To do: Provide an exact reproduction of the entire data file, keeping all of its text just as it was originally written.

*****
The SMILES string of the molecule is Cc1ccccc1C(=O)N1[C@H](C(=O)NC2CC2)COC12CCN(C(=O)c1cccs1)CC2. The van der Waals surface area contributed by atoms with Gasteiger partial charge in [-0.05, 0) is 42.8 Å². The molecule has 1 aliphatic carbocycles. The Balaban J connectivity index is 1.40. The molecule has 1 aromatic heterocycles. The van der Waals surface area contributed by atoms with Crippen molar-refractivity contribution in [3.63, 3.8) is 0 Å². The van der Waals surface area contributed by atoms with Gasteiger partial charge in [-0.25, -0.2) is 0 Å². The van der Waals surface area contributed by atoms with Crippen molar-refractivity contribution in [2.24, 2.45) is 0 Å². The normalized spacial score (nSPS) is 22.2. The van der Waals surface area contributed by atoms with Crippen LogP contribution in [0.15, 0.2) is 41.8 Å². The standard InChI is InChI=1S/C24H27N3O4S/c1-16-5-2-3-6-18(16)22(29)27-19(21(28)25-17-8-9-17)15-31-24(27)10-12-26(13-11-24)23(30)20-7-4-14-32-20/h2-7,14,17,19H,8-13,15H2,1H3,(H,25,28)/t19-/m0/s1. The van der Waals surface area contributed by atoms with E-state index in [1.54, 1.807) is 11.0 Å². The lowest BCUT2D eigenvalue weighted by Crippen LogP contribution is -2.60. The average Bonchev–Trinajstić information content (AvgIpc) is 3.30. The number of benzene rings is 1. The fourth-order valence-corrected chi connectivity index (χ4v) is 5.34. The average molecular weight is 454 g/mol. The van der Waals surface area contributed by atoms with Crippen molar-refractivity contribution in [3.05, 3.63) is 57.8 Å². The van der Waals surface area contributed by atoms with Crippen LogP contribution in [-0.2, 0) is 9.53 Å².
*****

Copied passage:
The SMILES string of the molecule is Cc1ccccc1C(=O)N1[C@H](C(=O)NC2CC2)COC12CCN(C(=O)c1cccs1)CC2. The van der Waals surface area contributed by atoms with Gasteiger partial charge in [-0.05, 0) is 42.8 Å². The molecule has 1 aliphatic carbocycles. The Balaban J connectivity index is 1.40. The molecule has 1 aromatic heterocycles. The van der Waals surface area contributed by atoms with Crippen molar-refractivity contribution in [3.63, 3.8) is 0 Å². The van der Waals surface area contributed by atoms with Gasteiger partial charge in [-0.25, -0.2) is 0 Å². The van der Waals surface area contributed by atoms with Crippen molar-refractivity contribution in [2.24, 2.45) is 0 Å². The normalized spacial score (nSPS) is 22.2. The van der Waals surface area contributed by atoms with Crippen LogP contribution in [0.15, 0.2) is 41.8 Å². The standard InChI is InChI=1S/C24H27N3O4S/c1-16-5-2-3-6-18(16)22(29)27-19(21(28)25-17-8-9-17)15-31-24(27)10-12-26(13-11-24)23(30)20-7-4-14-32-20/h2-7,14,17,19H,8-13,15H2,1H3,(H,25,28)/t19-/m0/s1. The van der Waals surface area contributed by atoms with E-state index in [1.54, 1.807) is 11.0 Å². The lowest BCUT2D eigenvalue weighted by Crippen LogP contribution is -2.60. The average Bonchev–Trinajstić information content (AvgIpc) is 3.30. The number of benzene rings is 1. The fourth-order valence-corrected chi connectivity index (χ4v) is 5.34. The average molecular weight is 454 g/mol. The van der Waals surface area contributed by atoms with Crippen molar-refractivity contribution in [3.05, 3.63) is 57.8 Å². The van der Waals surface area contributed by atoms with Crippen LogP contribution in [-0.2, 0) is 9.53 Å².